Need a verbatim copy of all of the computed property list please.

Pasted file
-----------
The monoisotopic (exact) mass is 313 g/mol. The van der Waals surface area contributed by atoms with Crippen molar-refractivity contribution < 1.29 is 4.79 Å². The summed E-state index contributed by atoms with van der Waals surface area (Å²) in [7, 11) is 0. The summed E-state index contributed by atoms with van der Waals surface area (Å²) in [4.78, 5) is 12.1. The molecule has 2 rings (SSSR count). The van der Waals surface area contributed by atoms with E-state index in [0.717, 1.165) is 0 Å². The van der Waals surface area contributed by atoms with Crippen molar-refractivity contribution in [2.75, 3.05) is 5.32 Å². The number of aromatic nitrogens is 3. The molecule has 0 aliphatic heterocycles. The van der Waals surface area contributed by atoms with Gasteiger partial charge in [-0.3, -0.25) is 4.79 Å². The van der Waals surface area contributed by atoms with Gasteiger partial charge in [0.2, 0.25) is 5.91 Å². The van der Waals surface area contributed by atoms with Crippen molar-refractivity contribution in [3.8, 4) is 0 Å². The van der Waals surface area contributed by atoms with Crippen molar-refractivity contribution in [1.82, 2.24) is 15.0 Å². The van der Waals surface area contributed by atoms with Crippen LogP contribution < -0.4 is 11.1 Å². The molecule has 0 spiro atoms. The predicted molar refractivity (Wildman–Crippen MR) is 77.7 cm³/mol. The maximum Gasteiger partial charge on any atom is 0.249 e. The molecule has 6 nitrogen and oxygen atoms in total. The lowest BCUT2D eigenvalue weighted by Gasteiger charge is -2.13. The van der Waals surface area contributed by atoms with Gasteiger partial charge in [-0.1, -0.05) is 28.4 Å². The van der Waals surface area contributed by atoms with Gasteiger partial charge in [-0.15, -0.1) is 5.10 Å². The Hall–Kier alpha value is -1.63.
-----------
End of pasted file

The monoisotopic (exact) mass is 313 g/mol. The van der Waals surface area contributed by atoms with Crippen molar-refractivity contribution < 1.29 is 4.79 Å². The summed E-state index contributed by atoms with van der Waals surface area (Å²) in [7, 11) is 0. The summed E-state index contributed by atoms with van der Waals surface area (Å²) in [4.78, 5) is 12.1. The molecule has 2 rings (SSSR count). The van der Waals surface area contributed by atoms with E-state index in [0.717, 1.165) is 0 Å². The van der Waals surface area contributed by atoms with Crippen molar-refractivity contribution in [2.75, 3.05) is 5.32 Å². The number of aromatic nitrogens is 3. The molecule has 0 aliphatic heterocycles. The van der Waals surface area contributed by atoms with Gasteiger partial charge in [-0.3, -0.25) is 4.79 Å². The van der Waals surface area contributed by atoms with Gasteiger partial charge in [0.2, 0.25) is 5.91 Å². The van der Waals surface area contributed by atoms with Crippen molar-refractivity contribution in [3.8, 4) is 0 Å². The van der Waals surface area contributed by atoms with Crippen molar-refractivity contribution in [1.82, 2.24) is 15.0 Å². The van der Waals surface area contributed by atoms with Crippen LogP contribution < -0.4 is 11.1 Å². The molecule has 0 spiro atoms. The predicted molar refractivity (Wildman–Crippen MR) is 77.7 cm³/mol. The maximum Gasteiger partial charge on any atom is 0.249 e. The molecule has 6 nitrogen and oxygen atoms in total. The lowest BCUT2D eigenvalue weighted by Gasteiger charge is -2.13. The van der Waals surface area contributed by atoms with Gasteiger partial charge in [-0.1, -0.05) is 28.4 Å². The van der Waals surface area contributed by atoms with Gasteiger partial charge in [-0.15, -0.1) is 5.10 Å². The Hall–Kier alpha value is -1.63.